20 September 1921 – 28 April 1945
(29 pictures below biography)
Kurt was born in Salisfeld (Salisov), a small settlement near the town of Zuckmantel in Sudetenland, Czechoslovakia. He spent most of his childhood in nearby Niklasdorf. After completing his apprenticeship in an automobile factory in 1940, Knispel applied to join the armoured branch of the German Army .
During the war he was a German tank gunner and ultimately commander during World War II, notable for a documented 168 tanks destroyed, making him the most successful fighter in armored warfare.
Another 37 kills were shared or unconfirmed.
He did not have the opportunity to write fancy memoirs or serve in the post-war Bundeswehr or do all the things that soldiers can do to establish their names in the popular memory.
Even thought he is the world's top Tank Ace, Kurt is pretty much forgotten except by students of the war.
"Kurt Knispel died in a Tiger Tank in a meaningless confrontation in the middle of nowhere, when people across an entire continent were in turmoil. It was a time when there was no one left to care, and Knispel wound up in an unmarked mass grave with 14 of his comrades.
They wrote 'The Fanfare of the Common Man' for the forgotten men like Kurt Knispel. Here, he is going to be remembered, but he represents all the unknown grunts on all sides who fought like lions and bled and died and then were forgotten. "
Something Happened on the Way to the Eastern Front
Kurt Knispel was his own man. He had aggressively intervened on the behalf of a Russian prisoner who was being mistreated by a guard. It turned out to be a real issue. His commander stuck up for him but, henceforth, he was repeatedly denied the medals he easily deserved.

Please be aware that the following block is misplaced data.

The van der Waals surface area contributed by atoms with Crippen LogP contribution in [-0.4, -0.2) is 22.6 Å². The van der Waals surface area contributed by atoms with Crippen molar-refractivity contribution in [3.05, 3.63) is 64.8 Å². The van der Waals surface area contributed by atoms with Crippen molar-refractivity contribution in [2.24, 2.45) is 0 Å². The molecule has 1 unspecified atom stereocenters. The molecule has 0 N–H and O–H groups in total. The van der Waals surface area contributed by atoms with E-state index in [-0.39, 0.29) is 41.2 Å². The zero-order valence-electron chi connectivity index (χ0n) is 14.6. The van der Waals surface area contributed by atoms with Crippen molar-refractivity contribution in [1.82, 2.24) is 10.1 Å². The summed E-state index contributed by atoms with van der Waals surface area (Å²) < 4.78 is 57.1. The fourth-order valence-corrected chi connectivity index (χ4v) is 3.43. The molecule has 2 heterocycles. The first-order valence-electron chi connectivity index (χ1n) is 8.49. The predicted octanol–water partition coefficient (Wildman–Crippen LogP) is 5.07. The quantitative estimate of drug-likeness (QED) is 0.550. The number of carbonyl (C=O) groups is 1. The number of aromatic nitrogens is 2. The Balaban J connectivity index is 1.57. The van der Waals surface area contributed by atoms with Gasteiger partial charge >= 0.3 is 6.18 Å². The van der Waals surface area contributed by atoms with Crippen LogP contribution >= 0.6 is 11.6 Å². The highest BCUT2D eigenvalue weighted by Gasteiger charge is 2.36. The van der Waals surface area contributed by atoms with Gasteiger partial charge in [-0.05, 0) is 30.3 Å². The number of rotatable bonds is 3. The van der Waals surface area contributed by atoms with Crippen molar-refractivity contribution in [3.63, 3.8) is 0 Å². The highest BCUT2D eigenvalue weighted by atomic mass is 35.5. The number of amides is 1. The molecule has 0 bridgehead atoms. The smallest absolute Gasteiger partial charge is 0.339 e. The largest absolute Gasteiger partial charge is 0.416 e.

Just a note about the Wehrmacht in general: there were two separate tracks for gaining status, the promotion system, and the medal route. Your rank, of course, was always important. However, for true status - the kind that made ordinary guys look at you with true respect and not just salute - the second track actually was more important.
While more nebulous, it included more than just medals. For instance, being mentioned in a Wehrmacht communique - read out over the radio to the entire Reich and singling out only a few men each night of the millions serving - was one of the highest honors any soldier of any rank could receive.
He was the only non-commissioned officer of the German tank arm to be named in a nationwide Wehrmacht Radio communique.
The only one.
Simply having a rank is not going to make people go the extra yard for you, to show true respect. Kurt Knispel earned that kind of admiration. You can't buy it, you can't have it awarded to you. Instead, you must earn it where it counts.
Eventually, the sands of time ran out. The enemy was about to enter Kurt's homeland, and he was all that stood between them and his family.
According to his radio operator, Rudolf Barth, Commander Knispel was severely wounded on 28 April 1945 by shrapnel from a mortar to his head when his Tiger II was hit in a pitched battle with a swarm of Soviet tanks and artillery. His tank survived commanded by his friend Feldwebel Skoda who also suffered the same fate as Kurt two hours later. The last two King Tigers slain in the area.
Kurt Knispel died one week before the war ended.
At the age of 23, he died in Wostitz (Vlasatice) 100 miles from his home.
(Pictures of Kurt and forgotten background info below)